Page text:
Robert Emeh

Alabama St. Student

December 14, 2013

Day Four: Patience

Early in the morning, the group two members and I went with Darlin, our translator, to the neonatal department of the hospital. I was excited to see how the doctors and nurses cared for the newborns. Once we arrived in the front, the doctor greeted us and began to give us some important information about the neonatal department.

My group two members and I were taught the trend of the infant mortality rate over the past decade at the neonatal department. The infant mortality rate had been uncomfortably high over the past years, but has gone down due to better nurse training and better methods of preventing the transmission of germs to babies while caring for them. In comparison to the U.S., the U.S. has better technology for neonatal care, whci is one of the reason why they have a lower mortality rate. Due to government control, another issue in the neonatal department was the fact that the hospital only has running water for 4 hours a day. I think it’s a shame that the government would get in the way of the hospital’s productivity by limiting its water, especially in the neonatal department.

Once the doctor was done giving us information about the neonatal department, he let us see the babies. Although we weren’t allowed to touch anything, it was still an awesome sight to see. All the beautiful babies laid in their crib, with some crying and some sleeping peacefully. There was one baby in particular the doctor wanted us to look at. That baby was sleeping on its belly, and the doctor told us the he had syphilis and HIV. I broke my heart to have a see a baby suffering from something that wasn’t his fault. That moment right there opened my eyes to the reality and seriousness of the medical field.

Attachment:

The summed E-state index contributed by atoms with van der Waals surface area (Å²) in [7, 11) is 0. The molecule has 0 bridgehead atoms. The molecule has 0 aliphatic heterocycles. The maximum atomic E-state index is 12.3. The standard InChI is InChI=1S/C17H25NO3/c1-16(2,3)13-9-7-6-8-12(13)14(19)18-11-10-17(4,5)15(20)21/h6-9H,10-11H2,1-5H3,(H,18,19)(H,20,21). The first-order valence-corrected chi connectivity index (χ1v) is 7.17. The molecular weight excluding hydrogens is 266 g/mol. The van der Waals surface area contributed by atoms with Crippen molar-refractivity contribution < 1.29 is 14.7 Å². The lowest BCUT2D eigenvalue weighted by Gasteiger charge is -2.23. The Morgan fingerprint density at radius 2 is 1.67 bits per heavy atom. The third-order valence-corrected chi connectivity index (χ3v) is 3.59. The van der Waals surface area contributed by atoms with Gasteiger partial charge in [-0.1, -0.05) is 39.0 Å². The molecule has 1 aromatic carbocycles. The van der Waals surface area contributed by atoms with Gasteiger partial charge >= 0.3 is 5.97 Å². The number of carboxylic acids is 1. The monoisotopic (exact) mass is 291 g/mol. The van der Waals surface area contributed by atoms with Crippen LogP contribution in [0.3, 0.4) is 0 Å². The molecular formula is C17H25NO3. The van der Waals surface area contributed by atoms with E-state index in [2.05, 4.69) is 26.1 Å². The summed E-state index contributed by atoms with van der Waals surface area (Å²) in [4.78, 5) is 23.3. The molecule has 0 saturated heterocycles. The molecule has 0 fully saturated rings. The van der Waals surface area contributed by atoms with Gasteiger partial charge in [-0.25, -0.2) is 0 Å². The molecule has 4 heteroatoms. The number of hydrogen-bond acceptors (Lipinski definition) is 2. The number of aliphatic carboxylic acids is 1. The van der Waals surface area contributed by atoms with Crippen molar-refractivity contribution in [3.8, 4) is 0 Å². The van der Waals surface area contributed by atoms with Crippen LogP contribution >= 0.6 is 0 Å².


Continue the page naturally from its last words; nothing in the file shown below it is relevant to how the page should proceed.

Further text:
After our lunch break, the group two and four members met with Dr. Valera to learn how to suture. The doctor gave all of us a piece of pig skin with a cut on it. We watched him do a suture, and then he gave us the equipment to do our own. The pig skin was thick, while made it hard to puncture with a needle. I was frustrated at first, but I eventually got the hang of it, and was able to close the cut. Practicing suturing gave me more of an appreciation for surgeons who are able to do it in less than 5-10 minutes, because it honestly took me at least 30.

Once we got back to the hotel to relax for the rest of the night, Dr.Rolling called some of the TPAIDA students into the diner. The students and I all talked to Dr. Rolling about how our day was, and how the experience has been so far. Dr.Rolling was happy to that everyone was enjoying their time at Peru. While we were all talking, Dr. Rolling gave us some great advice: Have patience. He told us not to try to grow up too fast, and focus on doing your best day-by-day.  In terms of my situation, I’m only a college freshman, so there is still a large amount of time for me to reach my potential. In regards to suturing, one day I will master the technique just like the surgeons, I just have to be patient. I am going to take this journey one step at a time, knowing that big things lie ahead.